The popularity decline of our late president Havel during his tenures WAS NOT because of his second spouse as your comment suggests. It was over-exposed by the media in this way as a controversial step. And of course people in pubs who like to slag off somebody and know nothing better to do with their brains will tell you that. The flawed gossiping dregs of society that can be quite loud in Czech Republic as anywhere else for that matter.
But why should it matter who you marry? Indeed how should it cast a shadow on your presidency? (His 2nd wife is a film/theatre actress Dagmar Veskrnova and I personally have no problem with him marrying her. Nor does anyone who I know. It is his choice. She is blameless. Or should he better marry his friend Dalai Lama?:))
All in all it was NOT the reason why Vaclav Havels popularity was declining in the Czech Republic.
Before 1989 he was an author/poet, playwright, thinker and activist seeking dialogue with the communist power(look for his famous letter he sent to the former communist president Husak in the 70´s where he explains to him how the communist rule twisted Czechoslowak people´s minds-an issue we still deal with today), he had a vision of a society different from the apathetic inert communist one: active citizens and politicians with conscience, rule of law, strong ethics within the society. He said famously when first sworn in: "I hope you did not make me a president and expect me to lie to you".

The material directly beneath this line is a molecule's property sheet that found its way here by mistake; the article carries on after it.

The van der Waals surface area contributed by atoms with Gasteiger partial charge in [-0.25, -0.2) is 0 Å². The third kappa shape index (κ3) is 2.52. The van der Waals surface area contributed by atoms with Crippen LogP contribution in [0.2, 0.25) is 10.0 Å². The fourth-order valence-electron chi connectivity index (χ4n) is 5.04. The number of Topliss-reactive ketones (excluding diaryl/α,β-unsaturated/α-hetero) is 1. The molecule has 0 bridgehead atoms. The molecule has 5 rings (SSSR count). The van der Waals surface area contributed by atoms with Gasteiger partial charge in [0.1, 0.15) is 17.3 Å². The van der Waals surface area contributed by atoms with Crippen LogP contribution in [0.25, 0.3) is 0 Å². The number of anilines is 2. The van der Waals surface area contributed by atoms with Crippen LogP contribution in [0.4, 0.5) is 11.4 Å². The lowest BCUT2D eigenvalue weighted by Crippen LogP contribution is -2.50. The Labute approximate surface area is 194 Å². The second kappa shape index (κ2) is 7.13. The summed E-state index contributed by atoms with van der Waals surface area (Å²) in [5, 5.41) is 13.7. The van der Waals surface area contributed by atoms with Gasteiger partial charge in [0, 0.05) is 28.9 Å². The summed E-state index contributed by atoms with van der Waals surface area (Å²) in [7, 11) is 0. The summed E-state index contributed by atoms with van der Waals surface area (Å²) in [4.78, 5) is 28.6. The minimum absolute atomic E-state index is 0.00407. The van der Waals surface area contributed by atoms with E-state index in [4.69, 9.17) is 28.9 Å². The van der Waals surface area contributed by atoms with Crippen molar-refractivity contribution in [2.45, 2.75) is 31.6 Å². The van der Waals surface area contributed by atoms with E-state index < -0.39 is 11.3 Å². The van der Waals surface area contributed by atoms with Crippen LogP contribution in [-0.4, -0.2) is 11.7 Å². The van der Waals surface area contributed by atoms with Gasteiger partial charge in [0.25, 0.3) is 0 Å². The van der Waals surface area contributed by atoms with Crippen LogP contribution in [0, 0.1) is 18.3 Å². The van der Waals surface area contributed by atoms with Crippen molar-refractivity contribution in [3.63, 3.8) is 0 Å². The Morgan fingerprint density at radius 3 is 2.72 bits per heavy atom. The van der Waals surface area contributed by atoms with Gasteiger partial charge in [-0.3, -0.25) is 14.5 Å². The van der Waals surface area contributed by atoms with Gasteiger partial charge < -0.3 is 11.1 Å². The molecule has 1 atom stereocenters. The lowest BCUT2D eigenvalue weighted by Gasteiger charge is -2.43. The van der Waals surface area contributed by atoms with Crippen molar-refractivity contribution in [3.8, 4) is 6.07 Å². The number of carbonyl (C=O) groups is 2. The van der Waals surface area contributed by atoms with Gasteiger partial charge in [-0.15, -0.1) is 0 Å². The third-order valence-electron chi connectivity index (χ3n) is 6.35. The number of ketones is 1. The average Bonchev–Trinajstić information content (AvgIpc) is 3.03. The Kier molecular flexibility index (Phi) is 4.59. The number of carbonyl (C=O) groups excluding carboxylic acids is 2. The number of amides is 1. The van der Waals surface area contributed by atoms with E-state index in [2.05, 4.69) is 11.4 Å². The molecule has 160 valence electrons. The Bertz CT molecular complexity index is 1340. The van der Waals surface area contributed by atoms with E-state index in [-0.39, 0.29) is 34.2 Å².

He was perheps too honest which is generaly not expected from a politician. He was not a real-politik politician, he was more driven by ideals and ethics. More like a ancient Greek politician out of place in the mucky reality of the wild early 90s.
Havel put his heart and high hopes into the presidency, his whole personality in fact. His presidential motto was: "Truth and love will beat lies and hatered".
But as you know a society can not be transformed by one person with good intentions overnight. The wild years of societal and economic transformation after 1989(which still goes on!) saw pushy people and crooks getting richer and powerful at the expense of the rest. The crooks went mainly unpunished. Those with some ethical grounding were angry silent observers.
When Havel rose the expectations for the new society so high and then no major makeover with the morals and virtues within the society happened people grew bitter and blamed whom? Of course him. As if one person guarantees for the whole society. It is a classic example of scapegoating.
He made some unpopular steps though like the general amnesty for all sorts of prisoners when first sworn in. It was and still is criticised by some much more then for his second marriage which is a minor sideshow now really and in fact no ones bussines.
History will judge him all right. He wrote some great comments on the rotten moral core of the communist soicety and the post 89 as well.
Vaclav Havel, born 1936 died this morning 18 December 2011 in his sleep after a protracted battle with illness at his weekend house surrounded by his family. Rest in Peace Vaclav Havel and many thanks!
Just a note to Paul Wilson who co-authored this book. An interesting guy: A Canadian musician who lived in Czechoslowakia between 1967 and 1977 and who kept close contacts with the anti communist dissent itelectual/musical scene and was a guest singer in the regime prohibitted Czech underground band "The Plastic People of the Universe" (look at Wiki for more on the band in English). When the band was put o trial for playing "obscene forbidden music", Wilson was expelled from Czechoslowakia. When back in Canada he set up a music label and published the albums of the band that could not be otherwise published in CZ. He also translated novels and political writing by then outlawed Czech authors like Hrabal, Skvorecky or Havel.